Dr. Martin Kulldorff, who worked for Harvard University as a professor of medicine since 2003, recently announced he was fired for “clinging to the truth” in his public opposition to Covid lockdowns and vaccine mandates.

Kulldorff, an epidemiologist and biostatistician, told National Review he was fired by the Harvard-affiliated Mass General Brigham hospital system and put on a leave of absence by Harvard Medical School in November 2021 over his stance on Covid. Nearly two years later, in October 2023, his leave of absence was terminated as a matter of policy, marking the end of his time at the university. Harvard severed ties with Kulldorff “all on their initiative,” he said.

A Harvard spokesperson told National Review that university policy requires hospital-based faculty like Kulldorff to maintain an active appointment with an affiliated hospital in order to retain their position at Harvard Medical School.

Harvard and Mass General Brigham operate as separate legal entities, which is why two separate decisions were made in his termination of employment.

The Council on Academic Freedom at Harvard, which advocates free speech on the university campus, did not immediately respond to a request for comment.

Kulldorff posted the news on social media alongside a lengthy essay published in the City Journal last Monday.

In the essay, the epidemiologist wrote that he spoke out against school and business closures early on in the pandemic and explained how those efforts were set back by social-media platforms, which suppressed dissenting opinions on Covid policy, and American media outlets that didn’t want to publish his views. While CNN–Español did publish an op-ed of his, he wasn’t satisfied with the limited reach.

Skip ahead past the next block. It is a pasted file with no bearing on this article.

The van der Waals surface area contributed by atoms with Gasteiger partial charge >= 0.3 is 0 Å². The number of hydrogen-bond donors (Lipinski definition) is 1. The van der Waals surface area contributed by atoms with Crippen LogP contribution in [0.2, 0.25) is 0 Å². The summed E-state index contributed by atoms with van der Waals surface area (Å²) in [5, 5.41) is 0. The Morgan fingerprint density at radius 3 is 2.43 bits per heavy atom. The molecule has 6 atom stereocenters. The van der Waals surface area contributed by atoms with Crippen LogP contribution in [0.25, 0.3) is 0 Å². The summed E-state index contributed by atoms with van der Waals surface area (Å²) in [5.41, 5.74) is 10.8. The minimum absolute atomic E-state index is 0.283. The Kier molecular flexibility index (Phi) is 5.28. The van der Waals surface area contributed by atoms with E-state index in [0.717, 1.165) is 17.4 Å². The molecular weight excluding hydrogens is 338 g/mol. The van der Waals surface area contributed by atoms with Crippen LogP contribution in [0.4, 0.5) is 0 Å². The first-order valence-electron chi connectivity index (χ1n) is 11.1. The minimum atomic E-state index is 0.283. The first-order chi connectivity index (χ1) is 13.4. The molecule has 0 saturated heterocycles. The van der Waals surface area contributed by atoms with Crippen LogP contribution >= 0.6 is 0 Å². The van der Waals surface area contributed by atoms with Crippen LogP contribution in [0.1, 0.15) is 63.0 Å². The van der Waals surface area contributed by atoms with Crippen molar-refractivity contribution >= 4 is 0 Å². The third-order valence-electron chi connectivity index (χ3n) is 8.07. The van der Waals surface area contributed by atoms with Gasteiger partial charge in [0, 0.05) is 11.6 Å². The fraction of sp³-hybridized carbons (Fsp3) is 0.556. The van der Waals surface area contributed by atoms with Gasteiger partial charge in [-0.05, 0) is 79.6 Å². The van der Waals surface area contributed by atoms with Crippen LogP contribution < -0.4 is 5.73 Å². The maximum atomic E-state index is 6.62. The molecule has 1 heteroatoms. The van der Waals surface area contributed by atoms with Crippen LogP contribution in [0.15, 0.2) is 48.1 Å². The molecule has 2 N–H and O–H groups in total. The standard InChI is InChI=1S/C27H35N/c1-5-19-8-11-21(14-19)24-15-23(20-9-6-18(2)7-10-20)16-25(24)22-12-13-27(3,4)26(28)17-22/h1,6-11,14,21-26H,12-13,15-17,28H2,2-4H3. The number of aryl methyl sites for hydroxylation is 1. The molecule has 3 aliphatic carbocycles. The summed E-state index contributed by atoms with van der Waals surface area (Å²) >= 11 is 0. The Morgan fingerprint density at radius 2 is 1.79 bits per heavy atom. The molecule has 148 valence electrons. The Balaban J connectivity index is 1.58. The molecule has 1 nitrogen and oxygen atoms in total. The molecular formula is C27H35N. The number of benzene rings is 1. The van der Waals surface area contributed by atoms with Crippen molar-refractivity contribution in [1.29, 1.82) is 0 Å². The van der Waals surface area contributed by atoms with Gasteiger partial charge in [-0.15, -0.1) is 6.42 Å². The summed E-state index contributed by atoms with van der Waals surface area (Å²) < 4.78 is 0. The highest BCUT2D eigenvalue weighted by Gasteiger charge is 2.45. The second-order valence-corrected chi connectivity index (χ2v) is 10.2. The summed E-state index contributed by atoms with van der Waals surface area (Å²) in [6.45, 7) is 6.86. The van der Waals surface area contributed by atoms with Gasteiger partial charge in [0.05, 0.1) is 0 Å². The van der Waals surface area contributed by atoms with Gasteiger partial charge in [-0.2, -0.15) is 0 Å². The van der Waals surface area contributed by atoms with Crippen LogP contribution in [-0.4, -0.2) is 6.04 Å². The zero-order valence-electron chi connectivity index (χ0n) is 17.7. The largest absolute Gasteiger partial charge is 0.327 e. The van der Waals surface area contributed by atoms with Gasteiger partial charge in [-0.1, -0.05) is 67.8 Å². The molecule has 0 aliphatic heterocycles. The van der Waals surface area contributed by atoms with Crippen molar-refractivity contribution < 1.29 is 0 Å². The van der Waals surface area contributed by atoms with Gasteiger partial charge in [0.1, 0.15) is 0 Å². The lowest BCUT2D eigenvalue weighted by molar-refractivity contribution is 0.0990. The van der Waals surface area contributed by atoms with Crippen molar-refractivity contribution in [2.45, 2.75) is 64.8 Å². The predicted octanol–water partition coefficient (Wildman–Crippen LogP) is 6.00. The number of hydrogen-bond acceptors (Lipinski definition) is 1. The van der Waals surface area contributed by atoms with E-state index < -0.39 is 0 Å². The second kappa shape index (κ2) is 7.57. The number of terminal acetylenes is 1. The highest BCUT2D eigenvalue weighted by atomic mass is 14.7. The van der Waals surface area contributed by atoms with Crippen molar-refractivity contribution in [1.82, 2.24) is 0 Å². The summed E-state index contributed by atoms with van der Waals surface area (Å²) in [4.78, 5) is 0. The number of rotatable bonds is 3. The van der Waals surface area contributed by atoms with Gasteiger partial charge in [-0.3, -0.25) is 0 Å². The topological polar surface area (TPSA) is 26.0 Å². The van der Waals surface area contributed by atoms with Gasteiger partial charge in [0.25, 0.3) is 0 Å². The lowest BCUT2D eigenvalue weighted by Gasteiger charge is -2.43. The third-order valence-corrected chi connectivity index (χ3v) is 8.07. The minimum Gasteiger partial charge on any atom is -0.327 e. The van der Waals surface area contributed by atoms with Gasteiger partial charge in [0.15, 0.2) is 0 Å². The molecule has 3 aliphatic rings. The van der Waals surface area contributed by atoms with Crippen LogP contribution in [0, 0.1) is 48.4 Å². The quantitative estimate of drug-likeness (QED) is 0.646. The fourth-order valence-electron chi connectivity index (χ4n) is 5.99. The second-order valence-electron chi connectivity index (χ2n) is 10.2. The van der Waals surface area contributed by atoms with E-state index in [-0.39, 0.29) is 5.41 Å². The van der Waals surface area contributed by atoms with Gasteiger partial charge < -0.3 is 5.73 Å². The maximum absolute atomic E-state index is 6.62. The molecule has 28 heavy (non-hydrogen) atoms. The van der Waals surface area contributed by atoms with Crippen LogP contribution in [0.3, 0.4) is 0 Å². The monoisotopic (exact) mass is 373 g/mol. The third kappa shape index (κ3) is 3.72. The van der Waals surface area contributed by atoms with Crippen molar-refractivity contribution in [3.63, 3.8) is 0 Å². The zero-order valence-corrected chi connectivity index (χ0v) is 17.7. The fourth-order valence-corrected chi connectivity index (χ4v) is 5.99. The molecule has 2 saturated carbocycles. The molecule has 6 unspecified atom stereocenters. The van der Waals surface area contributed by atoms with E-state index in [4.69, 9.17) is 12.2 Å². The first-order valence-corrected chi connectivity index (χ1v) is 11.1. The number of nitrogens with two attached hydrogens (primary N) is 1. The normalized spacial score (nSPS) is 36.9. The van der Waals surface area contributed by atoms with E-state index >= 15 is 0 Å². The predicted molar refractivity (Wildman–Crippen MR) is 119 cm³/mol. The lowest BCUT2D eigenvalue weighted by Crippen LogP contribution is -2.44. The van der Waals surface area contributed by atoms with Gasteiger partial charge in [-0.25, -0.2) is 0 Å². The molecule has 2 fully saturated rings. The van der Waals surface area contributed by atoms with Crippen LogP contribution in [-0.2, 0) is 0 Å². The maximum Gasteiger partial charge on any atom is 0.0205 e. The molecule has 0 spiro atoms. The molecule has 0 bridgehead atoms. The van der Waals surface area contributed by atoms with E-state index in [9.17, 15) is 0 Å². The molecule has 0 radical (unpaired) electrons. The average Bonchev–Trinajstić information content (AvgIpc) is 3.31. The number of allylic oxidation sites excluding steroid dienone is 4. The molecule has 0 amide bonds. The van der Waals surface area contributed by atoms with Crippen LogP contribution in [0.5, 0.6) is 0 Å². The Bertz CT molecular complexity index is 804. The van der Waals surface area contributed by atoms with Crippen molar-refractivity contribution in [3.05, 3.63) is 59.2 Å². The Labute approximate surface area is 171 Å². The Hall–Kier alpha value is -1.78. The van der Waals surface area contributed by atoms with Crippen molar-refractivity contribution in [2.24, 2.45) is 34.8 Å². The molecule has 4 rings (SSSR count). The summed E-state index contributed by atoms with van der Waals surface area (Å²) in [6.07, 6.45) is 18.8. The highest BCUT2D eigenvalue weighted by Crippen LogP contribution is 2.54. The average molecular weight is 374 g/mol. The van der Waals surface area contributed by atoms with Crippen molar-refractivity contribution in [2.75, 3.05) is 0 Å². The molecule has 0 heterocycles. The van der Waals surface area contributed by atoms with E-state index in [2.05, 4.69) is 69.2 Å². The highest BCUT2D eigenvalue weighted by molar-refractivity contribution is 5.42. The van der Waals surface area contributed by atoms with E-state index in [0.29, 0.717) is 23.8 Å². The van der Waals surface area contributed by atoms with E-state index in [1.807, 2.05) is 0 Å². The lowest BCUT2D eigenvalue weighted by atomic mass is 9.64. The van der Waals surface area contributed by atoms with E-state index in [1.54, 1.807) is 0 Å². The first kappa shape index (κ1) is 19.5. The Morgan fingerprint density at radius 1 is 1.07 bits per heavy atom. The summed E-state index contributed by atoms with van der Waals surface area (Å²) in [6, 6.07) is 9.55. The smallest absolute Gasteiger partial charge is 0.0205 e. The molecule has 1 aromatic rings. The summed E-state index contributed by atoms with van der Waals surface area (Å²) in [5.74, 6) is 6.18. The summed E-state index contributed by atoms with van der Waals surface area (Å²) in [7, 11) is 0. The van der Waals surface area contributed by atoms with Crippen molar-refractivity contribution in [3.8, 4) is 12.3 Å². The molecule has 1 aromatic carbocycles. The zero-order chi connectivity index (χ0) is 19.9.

Censorship and rejection led Kulldorff to co-author the Great Barrington Declaration in October 2020 alongside Dr. Sunetra Gupta of Oxford University and Dr. Jay Bhattacharya of Stanford University. Together, the three public-health scientists argued for limited and targeted Covid-19 restrictions that “protect the elderly, while letting children and young adults live close to normal lives,” as Kulldorff put it in his essay.

“The declaration made clear that no scientific consensus existed for school closures and many other lockdown measures. In response, though, the attacks intensified—and even grew slanderous,” he wrote, naming former National Institutes of Health director Francis Collins as the one who ordered a “devastating published takedown” of the declaration.

Testifying before Congress in January, Collins reaffirmed his previous statements attacking the Great Barrington Declaration.

Despite the coordinated effort against it, the document has over 939,000 signatures in favor of age-based focused protection.

The Great Barrington Declaration’s authors, who advocated the quick reopening of schools, have been vindicated by recent studies that confirm pandemic-era school closures were, in fact, detrimental to student learning. The data show that students from third through eighth grade who spent most of the 2020–21 school year in remote learning fell more than half a grade behind in math scores on average, while those who attended school in person dropped a little over a third of a grade, according to a New York Times review of existing studies. In addition to learning losses, school closures did very little to stop the spread of Covid, studies show.